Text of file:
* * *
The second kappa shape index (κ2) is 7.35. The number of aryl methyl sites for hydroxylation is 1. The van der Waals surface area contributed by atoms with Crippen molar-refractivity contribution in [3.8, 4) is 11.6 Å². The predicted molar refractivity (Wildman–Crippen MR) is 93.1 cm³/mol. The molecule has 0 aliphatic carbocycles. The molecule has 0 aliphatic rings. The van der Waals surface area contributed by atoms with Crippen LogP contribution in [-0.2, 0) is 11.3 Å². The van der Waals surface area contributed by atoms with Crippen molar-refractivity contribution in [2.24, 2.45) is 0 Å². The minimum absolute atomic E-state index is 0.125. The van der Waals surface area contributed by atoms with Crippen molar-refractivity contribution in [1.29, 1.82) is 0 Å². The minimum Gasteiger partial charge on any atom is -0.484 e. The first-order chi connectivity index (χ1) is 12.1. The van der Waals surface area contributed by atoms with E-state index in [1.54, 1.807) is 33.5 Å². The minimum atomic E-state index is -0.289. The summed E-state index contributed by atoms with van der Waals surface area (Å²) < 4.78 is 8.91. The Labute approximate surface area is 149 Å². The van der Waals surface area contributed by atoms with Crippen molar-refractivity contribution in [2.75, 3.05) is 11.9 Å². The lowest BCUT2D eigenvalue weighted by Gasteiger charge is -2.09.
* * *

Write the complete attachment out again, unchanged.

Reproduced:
The second kappa shape index (κ2) is 7.35. The number of aryl methyl sites for hydroxylation is 1. The van der Waals surface area contributed by atoms with Crippen molar-refractivity contribution in [3.8, 4) is 11.6 Å². The predicted molar refractivity (Wildman–Crippen MR) is 93.1 cm³/mol. The molecule has 0 aliphatic carbocycles. The molecule has 0 aliphatic rings. The van der Waals surface area contributed by atoms with Crippen LogP contribution in [-0.2, 0) is 11.3 Å². The van der Waals surface area contributed by atoms with Crippen molar-refractivity contribution in [2.24, 2.45) is 0 Å². The minimum absolute atomic E-state index is 0.125. The van der Waals surface area contributed by atoms with Crippen molar-refractivity contribution in [1.29, 1.82) is 0 Å². The minimum Gasteiger partial charge on any atom is -0.484 e. The first-order chi connectivity index (χ1) is 12.1. The van der Waals surface area contributed by atoms with E-state index in [1.54, 1.807) is 33.5 Å². The minimum atomic E-state index is -0.289. The summed E-state index contributed by atoms with van der Waals surface area (Å²) < 4.78 is 8.91. The Labute approximate surface area is 149 Å². The van der Waals surface area contributed by atoms with Crippen molar-refractivity contribution in [2.75, 3.05) is 11.9 Å². The lowest BCUT2D eigenvalue weighted by Gasteiger charge is -2.09.